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New infrastructure enhances Macau, Zhuhai access

The new Lotus Bridge, which lies one kilometre from Macau International Airport and joins the SAR with neighbouring Zhuhai, became fully operational in April. The bridge is he second major land link between the cities and its opening formalises the infrastructure developments that were officially inaugurated in December 1999.

The new bridge and highway system links Macau's outer Taipa and Coloane islands via the Lotus and Hengqin Island bridges with the Zhuhai Special Economic Zone and the Mainland highway network. The new link bypasses the downtown areas of both Macau and Zhuhai.

Expected travel time is only 30 minutes between the airport and the Zhuhai-Guangzhou super highway that now boasts a six-lane carriageway along the busy industrial corridor traversing the West Bank of the Pearl River Delta of South China. The new highway cuts as much as 40 minutes off the previous driving time to Guangzhou, which is 130km north of Zhuhai and Macau, making a typical journey between the airport and central Guangzhou less than two hours. Major cities such as Zhongshan, Jiangmen, Panyu and Foshan are also served via this Jingzhu Highway that extends beyond Guangzhou to Beijing.

Midway, a highway connection branches across the Humen Bridge at Nansha to the east side of the Pearl River and intersects the Guangzhou-Shenzhen expressway, adding further highspeed connections to cities such as Taiping, Dongguan and metropolitan Shenzhen, just above Hong Kong.

The 1,780m long Lotus Bridge provides three vehicle lanes in each direction and was built at a cost of Rmb200mn (about US$25mn) shared between the Macau and Zhuhai governments. The bridge is toll-free, but foot passengers will pay a shuttle buss fee of Patacas3 (Macau) or about US$0.40. The COTAI border station on the Macau side has the capacity to handle 50,000 passengers and 20,000 vehicles per day and features a changeover system to convert road traffic from left to right, since Macau is left-hand drive, whereas traffic on the Chinese mainland drives on the right.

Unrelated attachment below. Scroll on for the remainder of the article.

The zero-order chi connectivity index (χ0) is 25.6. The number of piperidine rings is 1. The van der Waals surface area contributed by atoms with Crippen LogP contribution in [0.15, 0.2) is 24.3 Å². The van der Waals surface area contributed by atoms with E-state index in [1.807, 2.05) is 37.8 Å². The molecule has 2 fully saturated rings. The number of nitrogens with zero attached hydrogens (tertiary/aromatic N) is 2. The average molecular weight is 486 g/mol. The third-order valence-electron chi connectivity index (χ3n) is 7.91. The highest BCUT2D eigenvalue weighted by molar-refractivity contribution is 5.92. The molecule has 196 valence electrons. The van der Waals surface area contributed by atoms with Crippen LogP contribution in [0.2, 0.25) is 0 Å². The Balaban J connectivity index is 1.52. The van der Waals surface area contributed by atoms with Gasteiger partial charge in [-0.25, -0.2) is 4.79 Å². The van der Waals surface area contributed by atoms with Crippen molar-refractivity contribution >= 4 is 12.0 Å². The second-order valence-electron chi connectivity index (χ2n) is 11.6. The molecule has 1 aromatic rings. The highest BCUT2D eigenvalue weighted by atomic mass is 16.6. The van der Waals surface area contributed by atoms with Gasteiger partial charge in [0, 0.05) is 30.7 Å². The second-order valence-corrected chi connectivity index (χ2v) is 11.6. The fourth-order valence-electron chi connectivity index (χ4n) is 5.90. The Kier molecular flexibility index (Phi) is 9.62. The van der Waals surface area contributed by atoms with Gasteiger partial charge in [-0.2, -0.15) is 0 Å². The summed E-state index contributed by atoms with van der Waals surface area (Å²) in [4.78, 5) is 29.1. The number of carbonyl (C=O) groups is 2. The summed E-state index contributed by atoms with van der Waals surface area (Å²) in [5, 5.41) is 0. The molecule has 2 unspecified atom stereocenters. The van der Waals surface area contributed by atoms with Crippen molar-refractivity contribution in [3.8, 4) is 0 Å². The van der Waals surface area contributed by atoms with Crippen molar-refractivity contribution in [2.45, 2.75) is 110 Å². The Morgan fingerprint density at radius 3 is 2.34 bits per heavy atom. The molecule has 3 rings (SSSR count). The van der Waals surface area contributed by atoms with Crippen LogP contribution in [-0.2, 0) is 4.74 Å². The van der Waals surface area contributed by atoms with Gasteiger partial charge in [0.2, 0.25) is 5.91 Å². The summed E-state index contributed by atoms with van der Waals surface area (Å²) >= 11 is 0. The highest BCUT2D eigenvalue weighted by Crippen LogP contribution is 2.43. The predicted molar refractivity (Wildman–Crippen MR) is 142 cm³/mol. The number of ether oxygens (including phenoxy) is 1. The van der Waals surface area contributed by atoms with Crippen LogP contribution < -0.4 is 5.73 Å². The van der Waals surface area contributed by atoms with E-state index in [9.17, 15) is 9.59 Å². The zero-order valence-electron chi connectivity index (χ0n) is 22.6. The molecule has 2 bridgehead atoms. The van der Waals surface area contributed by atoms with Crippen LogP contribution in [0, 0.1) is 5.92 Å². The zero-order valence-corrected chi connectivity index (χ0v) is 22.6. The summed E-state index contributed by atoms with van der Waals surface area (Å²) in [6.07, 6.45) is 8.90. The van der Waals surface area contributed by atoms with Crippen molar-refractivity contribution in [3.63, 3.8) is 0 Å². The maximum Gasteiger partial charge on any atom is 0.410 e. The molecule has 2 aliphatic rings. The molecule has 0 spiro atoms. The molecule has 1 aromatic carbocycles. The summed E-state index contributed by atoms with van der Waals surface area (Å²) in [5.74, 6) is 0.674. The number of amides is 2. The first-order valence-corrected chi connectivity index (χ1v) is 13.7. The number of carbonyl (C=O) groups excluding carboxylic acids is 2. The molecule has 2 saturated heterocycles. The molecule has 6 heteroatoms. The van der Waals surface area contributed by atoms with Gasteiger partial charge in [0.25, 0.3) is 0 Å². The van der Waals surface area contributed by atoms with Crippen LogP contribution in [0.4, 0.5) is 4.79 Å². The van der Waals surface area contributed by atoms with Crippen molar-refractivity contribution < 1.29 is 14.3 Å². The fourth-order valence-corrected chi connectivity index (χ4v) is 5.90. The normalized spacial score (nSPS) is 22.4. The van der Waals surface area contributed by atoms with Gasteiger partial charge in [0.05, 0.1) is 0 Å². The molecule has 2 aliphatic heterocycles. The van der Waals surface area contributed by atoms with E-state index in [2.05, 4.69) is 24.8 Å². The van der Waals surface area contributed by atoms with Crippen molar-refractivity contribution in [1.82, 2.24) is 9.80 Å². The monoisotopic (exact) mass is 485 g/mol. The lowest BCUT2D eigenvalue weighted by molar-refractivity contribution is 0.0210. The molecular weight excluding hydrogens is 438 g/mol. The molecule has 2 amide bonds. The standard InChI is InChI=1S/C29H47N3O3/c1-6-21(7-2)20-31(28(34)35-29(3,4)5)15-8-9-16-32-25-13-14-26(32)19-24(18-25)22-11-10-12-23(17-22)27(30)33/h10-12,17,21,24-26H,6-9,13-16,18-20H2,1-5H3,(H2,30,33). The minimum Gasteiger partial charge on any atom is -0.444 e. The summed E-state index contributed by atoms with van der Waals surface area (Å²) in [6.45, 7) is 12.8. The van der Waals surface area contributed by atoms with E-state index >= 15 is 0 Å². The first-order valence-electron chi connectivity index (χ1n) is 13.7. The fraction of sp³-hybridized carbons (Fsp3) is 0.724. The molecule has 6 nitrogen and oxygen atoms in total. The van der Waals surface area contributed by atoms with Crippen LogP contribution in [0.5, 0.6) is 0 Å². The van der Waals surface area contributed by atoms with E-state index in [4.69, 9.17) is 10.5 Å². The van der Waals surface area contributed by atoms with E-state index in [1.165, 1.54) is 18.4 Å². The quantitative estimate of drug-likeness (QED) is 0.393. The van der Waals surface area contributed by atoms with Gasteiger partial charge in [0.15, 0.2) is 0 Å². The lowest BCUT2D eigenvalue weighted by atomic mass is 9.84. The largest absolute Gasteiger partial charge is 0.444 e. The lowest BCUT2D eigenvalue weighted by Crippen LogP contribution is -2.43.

There are 28 immigration and 25 customs inspection stations to be staffed by over 100 members of the Macau Security Forces and Marine Police Customs on each shift. Similar arrangements are made at the Mainland border at the Hengqin Port, located immediately adjacent to Macau at the western end of the Lotus Bridge. In each case, there are separate areas for processing passenger cars, buses and goods vehicles.

Six local public bus routes, including three via the airport, will connect points in Macau with the border at COTAI. Foot passengers will be shuttled across the bridge by bus. Regular bus and taxi services will also run between the Hengqin Port immigration and customs border and downtown Zhuhai, as well as to points in nearby Guangdong Province.

In the initial months, the bridge will be open everyday from 9 am to 5 pm for individuals, private vehicles and tour buses, and from 7 am to 5 pm for trucks. Operating hours will be reviewed once the traffic volume has been gauged.

The new Lotus Bridge will supplement the existing Portas de Cerco border in north Macau adjacent to Gongbei Township. This Zhuhai border was upgraded last October with the opening of a new 190,000sqm immigration and Customs pavilion. Macau's principal border with the Mainland sees about half-million people crossing each month, rising to almost a million at peak holiday times. The flow of people and goods has been rising strongly, with an annual increase of 127% recorded by Mainlanders entering Macau last year alone.

The Macau International Airport opened in November 1995. It supports the operations of 12 regular airlines with 464 weekly flights to 27 destinations, 15 of which are on the Mainland. In February, the airport handled 8.6mn passengers, 197,000 tonnes of cargo and 86,000 flight movements.